|Publication number||US6624100 B1|
|Application number||US 09/610,339|
|Publication date||Sep 23, 2003|
|Filing date||Jul 3, 2000|
|Priority date||Nov 30, 1995|
|Also published as||CA2236340A1, CA2236340C, CN1080338C, CN1203639A, DE69626303D1, DE69626303T2, DE69635691D1, DE69635691T2, EP0864006A2, EP0864006B1, EP1314808A2, EP1314808A3, EP1314808B1, US5935883, WO1997021862A2, WO1997021862A3|
|Publication number||09610339, 610339, US 6624100 B1, US 6624100B1, US-B1-6624100, US6624100 B1, US6624100B1|
|Inventors||Richard Daniel Pike|
|Original Assignee||Kimberly-Clark Worldwide, Inc.|
|Export Citation||BiBTeX, EndNote, RefMan|
|Patent Citations (130), Non-Patent Citations (3), Referenced by (62), Classifications (47), Legal Events (4)|
|External Links: USPTO, USPTO Assignment, Espacenet|
This application is a continuation of application Ser. No. 09/256,377 filed Feb. 24, 1999 (now abandoned), which is a continuation of application Ser. No. 08/959,115 filed Oct. 23, 1997 (now U.S. Pat. No. 5,935,883), which is a continuation of application Ser. No. 08/565,466 filed Nov. 30, 1995 (now abandoned). The entirety of the aforesaid applications are hereby incorporated by reference.
The present invention is related to a microfiber nonwoven web. More specifically, the invention is related to a web containing superfine microfibers.
Microfiber webs, such as meltblown fiber webs, are well known, and meltblown fiber webs are described in various patents and publications, including Naval Research Laboratory Report 4364, “Manufacture of Super-Fine Organic Fibers” by V. A. Wendt et al.; Naval Research Laboratory Report 5265, “An improved Device for the Formation of Super-Fine Organic fibers” by K. D. Lawrence et al.; and U.S. Pat. No. 3,849,241 to Butin et al. Meltblown fiber webs, which contain thermoplastic microfibers generally having less than 10 μm in average diameter, are produced by heating a polymer resin to form a melt, extruding the melt through die orifices in a die head to form filaments, directing a stream of heated fluid, usually air, toward the filaments exiting the die orifice to attenuated the filaments, and collecting the filaments on a foraminous surface to form a nonwoven web. Because the filaments are still tacky when they are collected, they form autogenous interfiber bonds to produce an integrated web.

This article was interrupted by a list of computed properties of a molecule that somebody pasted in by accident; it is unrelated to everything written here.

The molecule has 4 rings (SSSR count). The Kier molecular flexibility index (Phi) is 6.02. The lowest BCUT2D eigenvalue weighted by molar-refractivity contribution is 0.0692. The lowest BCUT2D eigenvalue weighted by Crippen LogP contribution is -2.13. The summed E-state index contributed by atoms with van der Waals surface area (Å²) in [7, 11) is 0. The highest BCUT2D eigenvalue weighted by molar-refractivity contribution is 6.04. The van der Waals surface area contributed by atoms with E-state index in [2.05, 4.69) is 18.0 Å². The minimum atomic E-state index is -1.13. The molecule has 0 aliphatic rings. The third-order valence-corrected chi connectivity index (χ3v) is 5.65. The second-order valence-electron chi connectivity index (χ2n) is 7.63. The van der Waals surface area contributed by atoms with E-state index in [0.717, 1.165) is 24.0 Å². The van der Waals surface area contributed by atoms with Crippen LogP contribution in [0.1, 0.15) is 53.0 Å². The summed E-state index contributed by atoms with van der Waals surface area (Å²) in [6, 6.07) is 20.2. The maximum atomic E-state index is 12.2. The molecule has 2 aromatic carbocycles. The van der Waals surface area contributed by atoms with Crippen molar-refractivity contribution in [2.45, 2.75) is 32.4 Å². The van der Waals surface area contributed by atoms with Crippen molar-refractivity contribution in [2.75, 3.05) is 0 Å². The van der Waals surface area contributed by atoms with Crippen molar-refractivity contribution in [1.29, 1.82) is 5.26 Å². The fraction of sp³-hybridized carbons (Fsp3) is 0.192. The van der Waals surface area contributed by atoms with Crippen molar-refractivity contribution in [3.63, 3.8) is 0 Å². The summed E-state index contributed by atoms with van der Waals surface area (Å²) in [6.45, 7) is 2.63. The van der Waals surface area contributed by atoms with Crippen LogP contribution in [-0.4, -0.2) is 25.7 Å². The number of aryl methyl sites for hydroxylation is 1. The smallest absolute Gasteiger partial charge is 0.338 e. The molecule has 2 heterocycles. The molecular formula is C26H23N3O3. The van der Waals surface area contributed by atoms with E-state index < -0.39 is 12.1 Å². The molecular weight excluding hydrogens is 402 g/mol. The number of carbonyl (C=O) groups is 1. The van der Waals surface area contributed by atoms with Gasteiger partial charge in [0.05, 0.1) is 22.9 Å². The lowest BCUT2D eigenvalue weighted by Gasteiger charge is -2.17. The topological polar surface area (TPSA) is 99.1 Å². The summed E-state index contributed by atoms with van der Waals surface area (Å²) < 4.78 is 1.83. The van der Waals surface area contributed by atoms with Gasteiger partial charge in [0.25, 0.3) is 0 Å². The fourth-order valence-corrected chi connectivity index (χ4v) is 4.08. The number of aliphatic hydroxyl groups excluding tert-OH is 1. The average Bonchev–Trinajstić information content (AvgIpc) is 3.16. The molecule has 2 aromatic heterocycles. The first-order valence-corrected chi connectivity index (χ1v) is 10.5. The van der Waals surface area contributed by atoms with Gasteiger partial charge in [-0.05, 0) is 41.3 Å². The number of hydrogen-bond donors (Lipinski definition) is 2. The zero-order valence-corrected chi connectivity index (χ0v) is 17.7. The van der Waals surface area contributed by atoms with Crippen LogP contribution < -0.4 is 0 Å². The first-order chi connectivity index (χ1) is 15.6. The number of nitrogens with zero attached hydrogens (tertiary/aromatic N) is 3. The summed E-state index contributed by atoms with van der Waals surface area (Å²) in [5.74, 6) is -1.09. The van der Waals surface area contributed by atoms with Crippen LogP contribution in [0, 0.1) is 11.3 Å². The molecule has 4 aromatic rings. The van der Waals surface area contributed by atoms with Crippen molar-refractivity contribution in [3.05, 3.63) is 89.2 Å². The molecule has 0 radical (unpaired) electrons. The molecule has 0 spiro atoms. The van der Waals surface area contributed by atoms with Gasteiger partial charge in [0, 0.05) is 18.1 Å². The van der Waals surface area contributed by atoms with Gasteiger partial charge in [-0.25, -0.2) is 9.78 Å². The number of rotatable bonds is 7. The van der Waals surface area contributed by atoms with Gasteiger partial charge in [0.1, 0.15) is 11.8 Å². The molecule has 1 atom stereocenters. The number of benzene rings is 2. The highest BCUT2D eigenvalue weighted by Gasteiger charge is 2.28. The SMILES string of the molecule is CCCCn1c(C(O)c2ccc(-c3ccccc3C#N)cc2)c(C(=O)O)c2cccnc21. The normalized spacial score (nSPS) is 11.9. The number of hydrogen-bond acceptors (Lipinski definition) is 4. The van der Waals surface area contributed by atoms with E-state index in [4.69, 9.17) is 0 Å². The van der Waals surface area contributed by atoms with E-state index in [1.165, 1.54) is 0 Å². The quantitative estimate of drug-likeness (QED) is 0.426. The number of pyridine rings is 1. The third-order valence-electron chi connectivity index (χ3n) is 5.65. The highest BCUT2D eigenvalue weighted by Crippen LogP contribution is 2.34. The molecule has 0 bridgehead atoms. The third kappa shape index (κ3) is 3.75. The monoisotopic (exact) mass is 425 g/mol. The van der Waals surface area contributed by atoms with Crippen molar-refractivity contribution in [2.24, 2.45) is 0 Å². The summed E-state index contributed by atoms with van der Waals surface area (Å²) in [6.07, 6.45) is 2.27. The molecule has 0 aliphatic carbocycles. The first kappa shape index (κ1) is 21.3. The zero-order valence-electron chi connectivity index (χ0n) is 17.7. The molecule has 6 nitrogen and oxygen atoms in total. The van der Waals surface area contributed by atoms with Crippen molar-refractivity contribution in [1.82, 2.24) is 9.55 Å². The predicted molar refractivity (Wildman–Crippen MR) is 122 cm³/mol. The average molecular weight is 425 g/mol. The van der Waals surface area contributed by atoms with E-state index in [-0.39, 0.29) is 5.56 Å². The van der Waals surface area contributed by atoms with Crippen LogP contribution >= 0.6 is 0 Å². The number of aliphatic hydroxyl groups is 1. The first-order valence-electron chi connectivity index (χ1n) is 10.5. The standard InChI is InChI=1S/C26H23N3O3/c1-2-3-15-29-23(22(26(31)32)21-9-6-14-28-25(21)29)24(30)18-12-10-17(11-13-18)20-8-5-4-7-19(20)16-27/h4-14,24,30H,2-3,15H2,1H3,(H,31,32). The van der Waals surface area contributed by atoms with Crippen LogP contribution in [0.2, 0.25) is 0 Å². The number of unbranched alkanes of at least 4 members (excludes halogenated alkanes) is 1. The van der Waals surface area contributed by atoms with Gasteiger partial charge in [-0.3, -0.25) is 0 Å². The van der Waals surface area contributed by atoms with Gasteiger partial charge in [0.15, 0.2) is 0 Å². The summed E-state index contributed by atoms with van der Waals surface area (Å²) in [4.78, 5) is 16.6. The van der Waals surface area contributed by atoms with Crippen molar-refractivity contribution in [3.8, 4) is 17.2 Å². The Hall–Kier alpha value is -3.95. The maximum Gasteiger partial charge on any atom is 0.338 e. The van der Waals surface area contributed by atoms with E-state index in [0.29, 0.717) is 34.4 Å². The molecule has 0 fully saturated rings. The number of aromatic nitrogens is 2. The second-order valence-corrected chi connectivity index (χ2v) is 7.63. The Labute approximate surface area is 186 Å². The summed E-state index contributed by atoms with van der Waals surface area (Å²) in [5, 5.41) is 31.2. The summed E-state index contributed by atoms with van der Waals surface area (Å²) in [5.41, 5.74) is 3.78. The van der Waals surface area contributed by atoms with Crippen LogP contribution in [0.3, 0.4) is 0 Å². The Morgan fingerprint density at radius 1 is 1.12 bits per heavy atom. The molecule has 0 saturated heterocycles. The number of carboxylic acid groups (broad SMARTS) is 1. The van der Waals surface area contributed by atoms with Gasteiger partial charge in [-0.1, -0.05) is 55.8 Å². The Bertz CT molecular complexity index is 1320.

Although conventional meltblown fiber webs contain fine microfibers, there is a need for fiber webs containing finer microfibers. There have been various attempts to reduce the diameter of meltblown fibers. One example of such attempts is reducing the polymer through-put to the die head. However, this direct controlling approach for producing fine meltblown fibers can only be used to reduce the fiber size to a limited extent since after a certain limit the reduction in through-put interrupts the fiber production altogether. Another exemplary process for producing fine meltblown fibers involves the steps of producing bicomponent conjugate meltblown fibers of an island-in-sea configuration and then dissolving the sea component of the meltblown fibers, thereby producing microfibers of the island component. However, the dissolving process is disadvantageous in that it requires a cumbersome dissolving step and it removes substantial portions of the conjugate fibers to produce fine fibers. Consequently, the dissolving process tends to be uneconomical and inefficiently utilizes the component polymers.
Yet another group of exemplary processes known in the art for producing fine fibers is split fiber production processes. However, known split fiber production processes may not be suitable for splitting meltblown fibers. The most widely used split fiber production process is a hydro-needling process, which utilizes a pressurized stream of water to split multicomponent conjugate fibers. In general, the process simultaneously splits and entangles the fibers to form a bonded nonwoven web. However, the hydro-needling process has not been used to produce split meltblown fiber webs since the autogenously bonded meltblown fiber webs, which have very fine breakable fibers and contain substantially uniformly distributed numerous interfiber bonds that restrict fiber movements, are difficult to split with the mechanical splitting process.